Clearly you thought the "unreliability of story telling theme" was more coherent than I did. I wasn't quite sure what it was trying to do, but I could tell they were going for *something*. That idea, however undeveloped, as well as the good points you mention (for instance, Beowulf's nicely referential self-sacrifice) are what I saw in it as having potential. It's just too bad that the writers didn't work out inconsistencies and that they didn't work with a director who a) liked the original poem and b) had a vision for it that wasn't all "look what we can do with effects!" And you're spot on regarding the effects controlling the movie, imho.
PS -- I wonder, did you, like me, think even for a moment that the Mermaid was G's Mom? That may have been what distracted me from the story-telling theme, because I was thinking, "Wait, what are they trying to do here?"ReplyDelete
Hey, cappy -- at least The Ninth Gate had a real (i.e. not CGI) Johnny Depp, so that puts it head and shoulders above many a bad film (despite his throwing a sixteenth century volume on a photocopier -- argh!). You clearly haven't seen enough bad films. I challenge you to see through Evil Alien Conquerors, Bloodsucking Redneck Vampires or KPAX. After that 9G will seem like Oscar material.ReplyDelete
By the by -- Gene, too, was obsessed with the heart's inability to maintain a body that size, hypothesizing that it was perhaps only the fire heart, not the whole body heart...
My thought was that Hrothgar offed himself because of the Grendelmum glamour that made Beowulf king two seconds after she promised him he'd be king. He was going a bit crazy there for a second, and I sort of saw that as a product of change that all of a sudden made Wiglaf not question Beowulf's decisions anymore (as he did quietly a bit in the beginning), and made Unferth less of a douchy jerkface. Just my two cents!ReplyDelete
I think Hrothgar offed himself to get the hell out of a crap film, or at least in the hopes that the afterlife might furnish warmer clothes (a cardigan, a cardigan, my kingdom for a cardigan!)ReplyDelete
Very fine review. I've been trying to decide if I can risk going. I...might not.ReplyDelete
Thing is, the poem itself deals with the storytelling aspect of the culture. It was acceptable to boast, even embellish, one's deeds. It sounds like someone is imposing a more modern perspective on self-promotion, perhaps?
Also, excuse me, but did someone say "Beowulf's SON"?? The whole problem at the end of the poem is that Beowulf gets old without leaving a strong heir behind, thus the implied end of the Geats when he's gone. Whence this SON?
The dragon is his son, just as Grendel is Hrothgar's. So, I suppose technically he can't be an heir (though he is strong) and, as Beowulf kills him, he doesn't leave him behind.
Oh, Depp wasn't CG'ed in that movie? Cause I don't seem to remember him acting in it one bit at all. :P
And I've seen League of Extraordinary Gentlemen, which I contend to be one of the worst movies of all time, hands down, bar none, etc. The fact that its budget was as big as it was helps give it that title to me.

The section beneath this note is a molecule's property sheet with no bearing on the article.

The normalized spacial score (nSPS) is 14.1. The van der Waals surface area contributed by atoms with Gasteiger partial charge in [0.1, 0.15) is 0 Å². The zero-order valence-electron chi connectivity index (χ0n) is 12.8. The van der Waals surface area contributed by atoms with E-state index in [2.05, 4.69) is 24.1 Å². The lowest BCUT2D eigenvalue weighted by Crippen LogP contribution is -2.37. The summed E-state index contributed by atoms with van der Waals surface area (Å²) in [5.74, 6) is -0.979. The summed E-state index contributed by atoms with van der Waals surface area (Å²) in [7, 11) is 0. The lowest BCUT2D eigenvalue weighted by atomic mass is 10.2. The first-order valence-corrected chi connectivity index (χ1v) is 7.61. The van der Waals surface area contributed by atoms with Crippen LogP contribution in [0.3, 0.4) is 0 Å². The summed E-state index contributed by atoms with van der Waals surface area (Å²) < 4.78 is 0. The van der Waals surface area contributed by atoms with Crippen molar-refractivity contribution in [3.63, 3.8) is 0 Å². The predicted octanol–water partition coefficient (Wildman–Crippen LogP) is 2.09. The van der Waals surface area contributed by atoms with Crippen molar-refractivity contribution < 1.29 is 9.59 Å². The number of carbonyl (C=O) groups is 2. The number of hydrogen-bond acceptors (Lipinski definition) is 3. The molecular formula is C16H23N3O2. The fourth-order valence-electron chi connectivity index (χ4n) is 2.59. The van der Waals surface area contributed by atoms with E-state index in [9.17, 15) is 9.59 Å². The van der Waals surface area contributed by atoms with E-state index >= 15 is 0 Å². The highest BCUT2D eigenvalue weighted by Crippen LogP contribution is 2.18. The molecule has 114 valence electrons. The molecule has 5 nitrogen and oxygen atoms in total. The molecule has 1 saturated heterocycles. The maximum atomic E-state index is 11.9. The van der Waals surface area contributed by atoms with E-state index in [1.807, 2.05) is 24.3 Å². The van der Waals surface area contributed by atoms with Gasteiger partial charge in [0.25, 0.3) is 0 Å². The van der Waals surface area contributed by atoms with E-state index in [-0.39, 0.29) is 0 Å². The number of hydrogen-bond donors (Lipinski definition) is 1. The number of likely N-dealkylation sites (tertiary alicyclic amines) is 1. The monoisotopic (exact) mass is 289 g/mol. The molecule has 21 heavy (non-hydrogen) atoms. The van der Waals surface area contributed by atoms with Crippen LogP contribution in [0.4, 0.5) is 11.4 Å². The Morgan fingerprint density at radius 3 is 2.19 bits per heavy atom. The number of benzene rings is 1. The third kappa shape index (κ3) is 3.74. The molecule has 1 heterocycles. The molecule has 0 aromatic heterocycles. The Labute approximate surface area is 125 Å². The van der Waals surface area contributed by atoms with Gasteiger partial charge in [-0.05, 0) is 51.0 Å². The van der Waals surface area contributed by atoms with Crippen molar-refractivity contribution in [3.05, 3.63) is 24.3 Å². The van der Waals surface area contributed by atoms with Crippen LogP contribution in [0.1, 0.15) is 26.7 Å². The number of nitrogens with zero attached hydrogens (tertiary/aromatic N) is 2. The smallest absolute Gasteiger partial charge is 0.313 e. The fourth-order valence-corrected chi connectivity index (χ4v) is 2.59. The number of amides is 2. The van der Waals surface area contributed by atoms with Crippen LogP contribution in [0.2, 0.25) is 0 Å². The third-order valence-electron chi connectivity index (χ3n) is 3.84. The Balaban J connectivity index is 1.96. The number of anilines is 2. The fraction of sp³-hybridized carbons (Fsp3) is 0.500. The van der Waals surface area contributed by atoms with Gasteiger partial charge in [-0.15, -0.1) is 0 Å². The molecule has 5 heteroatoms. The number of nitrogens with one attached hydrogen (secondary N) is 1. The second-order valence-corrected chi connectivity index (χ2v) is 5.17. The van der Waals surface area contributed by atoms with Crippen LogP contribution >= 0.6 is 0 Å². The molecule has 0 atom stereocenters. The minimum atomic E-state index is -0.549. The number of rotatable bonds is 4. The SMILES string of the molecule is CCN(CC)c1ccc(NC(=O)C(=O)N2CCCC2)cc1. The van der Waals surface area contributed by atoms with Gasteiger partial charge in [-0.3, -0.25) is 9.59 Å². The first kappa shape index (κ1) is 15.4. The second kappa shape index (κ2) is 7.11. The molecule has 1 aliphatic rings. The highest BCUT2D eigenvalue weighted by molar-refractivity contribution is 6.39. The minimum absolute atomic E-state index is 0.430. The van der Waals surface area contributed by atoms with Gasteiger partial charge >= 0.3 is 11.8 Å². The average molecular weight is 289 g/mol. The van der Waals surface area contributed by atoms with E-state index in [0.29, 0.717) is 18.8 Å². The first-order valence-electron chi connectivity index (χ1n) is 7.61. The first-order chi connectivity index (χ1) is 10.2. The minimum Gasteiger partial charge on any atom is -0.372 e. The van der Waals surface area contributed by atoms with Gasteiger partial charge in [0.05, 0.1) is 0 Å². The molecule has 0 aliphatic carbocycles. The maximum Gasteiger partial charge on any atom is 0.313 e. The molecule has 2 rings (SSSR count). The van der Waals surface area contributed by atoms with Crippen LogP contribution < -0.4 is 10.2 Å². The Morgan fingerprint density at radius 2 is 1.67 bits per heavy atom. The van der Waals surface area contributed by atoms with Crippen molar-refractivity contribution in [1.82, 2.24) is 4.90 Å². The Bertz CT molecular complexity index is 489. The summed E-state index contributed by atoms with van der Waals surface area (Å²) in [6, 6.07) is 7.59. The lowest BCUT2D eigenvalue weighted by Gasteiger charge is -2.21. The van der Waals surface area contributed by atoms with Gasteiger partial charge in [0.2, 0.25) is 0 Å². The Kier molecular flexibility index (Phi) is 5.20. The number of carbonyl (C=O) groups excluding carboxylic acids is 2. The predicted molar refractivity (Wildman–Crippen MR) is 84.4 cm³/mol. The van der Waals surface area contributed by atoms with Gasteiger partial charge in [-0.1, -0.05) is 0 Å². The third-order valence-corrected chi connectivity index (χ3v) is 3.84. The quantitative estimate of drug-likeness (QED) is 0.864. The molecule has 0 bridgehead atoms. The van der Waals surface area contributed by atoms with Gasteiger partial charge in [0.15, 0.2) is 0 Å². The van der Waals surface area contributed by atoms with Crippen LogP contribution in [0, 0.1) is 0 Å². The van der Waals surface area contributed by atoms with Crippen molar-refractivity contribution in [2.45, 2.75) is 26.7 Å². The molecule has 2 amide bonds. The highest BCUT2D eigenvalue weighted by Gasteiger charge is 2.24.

Two responses to things you raise there, for what they may be worth. I too wondered about the dragon-heart and figured that they must be figuring it had two (or more, I suppose). Blood to the brain up the long neck... But generally I thought the dragon physiology was more of a plot device than a worked-out thing--you know, break glass here in case of fire and so on.ReplyDelete
However, you also say:
"So, Cain was the slave who stole the cup, and a symbol of those abused by Christians. So the dragon attacked because, what, Christians are evil, and Cain is good?"
I did wonder what the significance of the Cain thing was, and that the apparently anti-Christian thing was done very ambiguously. Burning crosses keep falling over--but the dragon does stop at Unferth's cross. Beowulf says the Christian God has killed the heroes; but Unferth was recommending it all along, and it seems in fact to have protected him. Could "objectionable but right" be the final verdict on Christianity?
And finally my take on Cain (another symbolism they never used, but appropriate for the slave of someone nicknamed Kinslayer, no?) and the dragon-cup was that he'd been allowed to find it, because now Beowulf's son was of age, Grendel's mother was ending the agreement. I never thought that it might have been stolen, because how would Cain have got there unless Grendel's mother wanted him to?
FWIW I think it does say something for the film that though lots is unexplained and badly set out there are possible answers to some such issues buried in it by apparent intent.
Huh. The dragon is his...son. I really have no response to that.ReplyDelete
Does the dragon fly around announcing himself as "Dragon, sunu Beowulf" every time he meets someone?
If you have time to answer, I'm curious: Do you agree that the Geats are completely screwed at the end of the poem? Is that implication in the film as well?